Endometriosis is a condition in which bits of tissue similar to the lining of the uterus (endometrium) grow in other parts of the body (and within the uterus). Like the uterine lining, this tissue builds up and sheds in response to monthly hormonal cycles. The blood discarded from these implants falls onto surrounding organs, causing swelling and inflammation. This repeated irritation leads to the development of scar tissue and adhesions.
Endometriosis is estimated to affect 7% of women of childbearing age in the United States. It most commonly strikes between the ages of 25 and 40. Endometriosis can also appear in the teen years, but never before the start of menstruation. It is seldom seen in postmenopausal women.
Endometriosis was once called the "career woman's disease" because it was thought to be a product of delayed childbearing. The statistics defy such a narrow generalization; however, pregnancy may slow the progress of the condition. Women whose periods last longer than a week with an interval of less than 27 days between them seem to be more prone to the condition.
Endometrial implants are most often found on the pelvic organs, including the ovaries, uterus, fallopian
tubes, and in the cavity behind the uterus. Occasionally, this tissue grows in such distant parts of the body as the lungs, arms, and kidneys. Ovarian cysts may form around endometrial tissue (endometriomas) and may range from pea to grapefruit size. Endometriosis is a progressive condition that usually advances slowly over the course of many years. Doctors rank cases from minimal to severe based on factors such as the number and size of the endometrial implants, their appearance and location, and the extent of the scar tissue and adhesions in the vicinity of the growths.
Causes & symptoms
Although the exact cause of endometriosis is unknown, a number of theories have been put forward. Some of the more popular ones are:
- Implantation theory. This theory states that a reversal in the direction of menstrual flow sends discarded endometrial cells into the body cavity where they attach to internal organs and seed endometrial implants. There is considerable evidence to support this explanation. Reversed menstrual flow occurs in 70-90% of women and is thought to be more common in women with endometriosis.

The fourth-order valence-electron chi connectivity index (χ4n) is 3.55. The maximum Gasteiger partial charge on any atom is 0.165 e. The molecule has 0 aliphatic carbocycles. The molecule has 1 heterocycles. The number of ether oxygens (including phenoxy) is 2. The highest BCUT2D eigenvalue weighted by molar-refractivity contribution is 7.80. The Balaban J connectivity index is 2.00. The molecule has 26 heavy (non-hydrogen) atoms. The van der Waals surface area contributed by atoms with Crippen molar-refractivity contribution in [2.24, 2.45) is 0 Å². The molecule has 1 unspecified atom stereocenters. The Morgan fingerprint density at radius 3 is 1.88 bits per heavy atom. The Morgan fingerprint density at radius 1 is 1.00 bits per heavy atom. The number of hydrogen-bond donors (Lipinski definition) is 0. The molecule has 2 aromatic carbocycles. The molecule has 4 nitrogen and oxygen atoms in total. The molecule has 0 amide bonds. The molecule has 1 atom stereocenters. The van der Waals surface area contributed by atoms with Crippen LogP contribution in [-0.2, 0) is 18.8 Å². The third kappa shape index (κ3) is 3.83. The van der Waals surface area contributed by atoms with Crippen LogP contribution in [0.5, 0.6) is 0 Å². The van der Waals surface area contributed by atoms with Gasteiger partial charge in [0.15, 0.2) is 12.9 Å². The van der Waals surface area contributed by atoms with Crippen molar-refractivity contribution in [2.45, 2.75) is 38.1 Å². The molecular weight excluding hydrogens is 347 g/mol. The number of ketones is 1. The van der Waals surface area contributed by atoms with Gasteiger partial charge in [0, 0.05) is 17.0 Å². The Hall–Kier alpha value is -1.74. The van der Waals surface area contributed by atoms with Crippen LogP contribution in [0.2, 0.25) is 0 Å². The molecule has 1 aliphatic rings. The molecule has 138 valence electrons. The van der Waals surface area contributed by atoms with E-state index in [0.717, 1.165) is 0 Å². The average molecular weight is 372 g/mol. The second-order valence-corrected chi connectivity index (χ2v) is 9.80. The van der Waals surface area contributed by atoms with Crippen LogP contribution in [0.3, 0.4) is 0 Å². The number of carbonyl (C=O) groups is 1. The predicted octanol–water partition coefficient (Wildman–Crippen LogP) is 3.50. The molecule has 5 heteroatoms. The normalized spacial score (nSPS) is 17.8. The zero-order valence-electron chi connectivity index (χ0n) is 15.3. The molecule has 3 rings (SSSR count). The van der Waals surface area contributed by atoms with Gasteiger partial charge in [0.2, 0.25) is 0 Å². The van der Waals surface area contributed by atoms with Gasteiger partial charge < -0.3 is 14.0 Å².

- Vascular-lymphatic theory. This theory suggests that the lymph system or blood vessels (vascular system) are the vehicles for distribution of endometrial cells out of the uterus.
- Coelomic metaplasia theory. According to this hypothesis, remnants of tissue left over from prenatal development of the woman's reproductive tract transform into endometrial cells throughout the body.
- Induction theory. This explanation postulates that an unidentified substance found in the body forces cells from the lining of the body cavity to change into endometrial cells.
In addition to these theories, the following factors are thought to influence the development of endometriosis:
- Heredity. A woman's chance of developing endometriosis is seven times greater if her mother or sisters have the disease.
- Immune system function. Women with endometriosis may have lower functioning immune systems that have trouble eliminating stray endometrial cells. This would explain why a high percentage of women experience reversed menstrual flow while relatively few develop endometriosis.
- Dioxin exposure. Some research suggests a link between the exposure to dioxin (TCCD), a toxic chemical found in weed killers, and the development of endometriosis.
While many women with endometriosis suffer debilitating symptoms, others have the disease without knowing it. Strangely, there does not seem to be any relation between the severity of the symptoms and the extent of the disease. The most common symptoms are:
- Menstrual pain. Pain in the lower abdomen that begins a day or two before the menstrual period starts and continues until the end is typical of endometriosis. Some women also report lower back aches, and pain during urination and bowel movement, especially during their periods.
- Painful sexual intercourse. Pressure on the vagina and cervix causes severe pain for some women.
- Abnormal bleeding. Heavy menstrual periods, irregular bleeding, and spotting are common features of endometriosis.
- Infertility. There is a strong association between endometriosis and infertility, although the reasons for this have not been fully explained. It is thought that the build-up of scar tissue and adhesions blocks the fallopian tubes and prevents the ovaries from releasing eggs. Endometriosis may also affect fertility by causing hormonal irregularities and a higher rate of early miscarriage.
The first step is to perform a pelvic exam to try to feel if implants are present. Very often there is no strong evidence of endometriosis from a physical exam. The only way to make a definitive diagnosis is through minor surgery called a laparoscopy. A laparoscope, a slender scope with a light on the end, is inserted into the woman's abdomen through a small incision near her belly button. This allows the doctor to examine the internal organs. Often, a sample of tissue is taken for later examination in the laboratory. Endometriosis is sometimes discovered when a woman has abdominal surgery for another reason such as tubal ligation or hysterectomy.
Various imaging techniques such as ultrasound, computed tomography scan (CT scan), or magnetic resonance imaging (MRI) can offer additional information but aren't useful in making the initial diagnosis. A blood test may also be ordered because women with endometriosis have higher levels of the blood protein CA125. Testing for this substance before and after treatment can predict a recurrence of the disease, but is not reliable as a diagnostic tool.